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NSW Civil or Criminal Fraud and Report to Police?

Discussion in 'Commercial Law Forum' started by Winnet222, 6 March 2015.

  1. Winnet222

    Winnet222 Active Member

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    I was buying a business from a friend that I knew, (I described it on my last post).

    So I was provided the company's extract from ASIC, and he turns out to be no one inside the company (not one of the company directors, nor a shareholder as he claimed he owned half of the company), and now he holds my money, and he denied or refuse to give it back.

    Is this counted as a civil fraud or criminal fraud? Is it a fraudulent misrepresentation? Can I report him to police?

    Thanks
     
  2. Sarah J

    Sarah J Well-Known Member

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    Hi Winnet222,

    Yes, you can report him to the police. You could look at both civil and criminal fraud as well as misrepresentation (both civil and criminal). The difference between civil and criminal is that they require different burdens of proof to be met (i.e. criminal fraud is harder to prove than civil fraud). Further, they have different penalties (e.g. imprisonment vs. compensation). Best to speak with a lawyer about this as financial crime can get complicated.
     
  3. Winnet222

    Winnet222 Active Member

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    Hi Sarah J,

    Thanks for your reply,

    I have reported him to police and based on evidences, he could be charged as a criminal fraud, but if he paid me back my money, could I withdraw the charges?

    I will also go to see my lawyer on Monday.
     
  4. Sarah J

    Sarah J Well-Known Member

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    Hi Winnet222,

    You can withdraw the charges at any time. However, this might not prevent the police from continuing with the investigation/prosecution. Though, in practice, the police might drop the case as they have so much other work on their plate.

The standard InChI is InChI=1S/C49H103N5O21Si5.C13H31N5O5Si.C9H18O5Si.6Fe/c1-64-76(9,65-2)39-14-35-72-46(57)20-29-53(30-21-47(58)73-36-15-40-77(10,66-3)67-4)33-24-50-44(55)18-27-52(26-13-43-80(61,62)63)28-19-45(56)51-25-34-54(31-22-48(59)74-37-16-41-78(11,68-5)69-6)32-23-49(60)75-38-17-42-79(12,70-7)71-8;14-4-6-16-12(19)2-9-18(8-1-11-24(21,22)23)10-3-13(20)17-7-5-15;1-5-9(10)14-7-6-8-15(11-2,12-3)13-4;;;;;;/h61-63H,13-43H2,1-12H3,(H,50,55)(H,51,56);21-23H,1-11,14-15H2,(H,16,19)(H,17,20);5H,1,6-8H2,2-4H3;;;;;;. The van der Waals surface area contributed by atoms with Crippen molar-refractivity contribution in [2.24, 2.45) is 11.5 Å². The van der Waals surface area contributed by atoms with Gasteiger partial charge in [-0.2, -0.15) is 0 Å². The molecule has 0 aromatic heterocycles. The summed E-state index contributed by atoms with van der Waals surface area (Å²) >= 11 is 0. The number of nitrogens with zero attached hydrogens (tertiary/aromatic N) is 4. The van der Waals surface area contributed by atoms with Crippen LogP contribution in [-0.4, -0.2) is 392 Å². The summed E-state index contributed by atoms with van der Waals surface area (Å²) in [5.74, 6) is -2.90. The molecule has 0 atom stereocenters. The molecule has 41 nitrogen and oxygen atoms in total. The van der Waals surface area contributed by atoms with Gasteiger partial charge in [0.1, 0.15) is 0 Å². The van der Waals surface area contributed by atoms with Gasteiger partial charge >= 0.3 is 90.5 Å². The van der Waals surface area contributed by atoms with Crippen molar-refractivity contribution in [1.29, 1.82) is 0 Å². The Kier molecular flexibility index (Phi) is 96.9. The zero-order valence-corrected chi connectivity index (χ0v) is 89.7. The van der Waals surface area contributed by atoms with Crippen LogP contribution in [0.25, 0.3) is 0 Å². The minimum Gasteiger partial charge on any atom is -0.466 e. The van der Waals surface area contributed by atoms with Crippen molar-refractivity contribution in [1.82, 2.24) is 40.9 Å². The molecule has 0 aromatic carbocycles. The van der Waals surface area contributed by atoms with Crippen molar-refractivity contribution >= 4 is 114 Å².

5. Winnet222

    Winnet222 Active Member

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    Hi Sarah,

    If the actual director of the company which own the business claimed that he has money, and he uses/spent my money (shares) and refuse to provide any statement for the whereabout of my money, will he face imprisonment under director fraud law?

    Is this criminal or civil? Should I report this matter to police as well or sue him in court?

    Thanks
     
  6. Sarah J

    Sarah J Well-Known Member

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    Hi Winnet22,

    If the seller (whether or not he is the current director of the company) takes your money in exchange for the promise to give your shares in the company and later misappropriates the money, you have a good cause of action against him (e.g. misrepresentation; misappropriation of funds for financial gain).

    Even if he is a director, your contract with him has nothing to do with him and the company, therefore, he will not have breached a fiduciary duty to the company and so, won't have breached directors' duties. Further, only the company and existing shareholders (on behalf of the company) can sue a director for breach of fiduciary duty as this duty only extends to them.

    You have a personal action against the seller. You can report him to the police or you can take this up in civil court (personal action). The police may not prosecute him depending on how much evidence they have against him (remember, the criminal offence requires a higher burden of evidence than the civil) and other public interest factors. If you want the money back, it is best to start civil action against him since if you are successful in civil trial, you will be awarded compensation.
     
  7. Winnet222

    Winnet222 Active Member

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    Hi Sarah, how have you been?

    Just a quick update, the director (first defendant) has claimed bankrupt now.. and now I am in process of getting my money back from the second defendant who is his partner in business.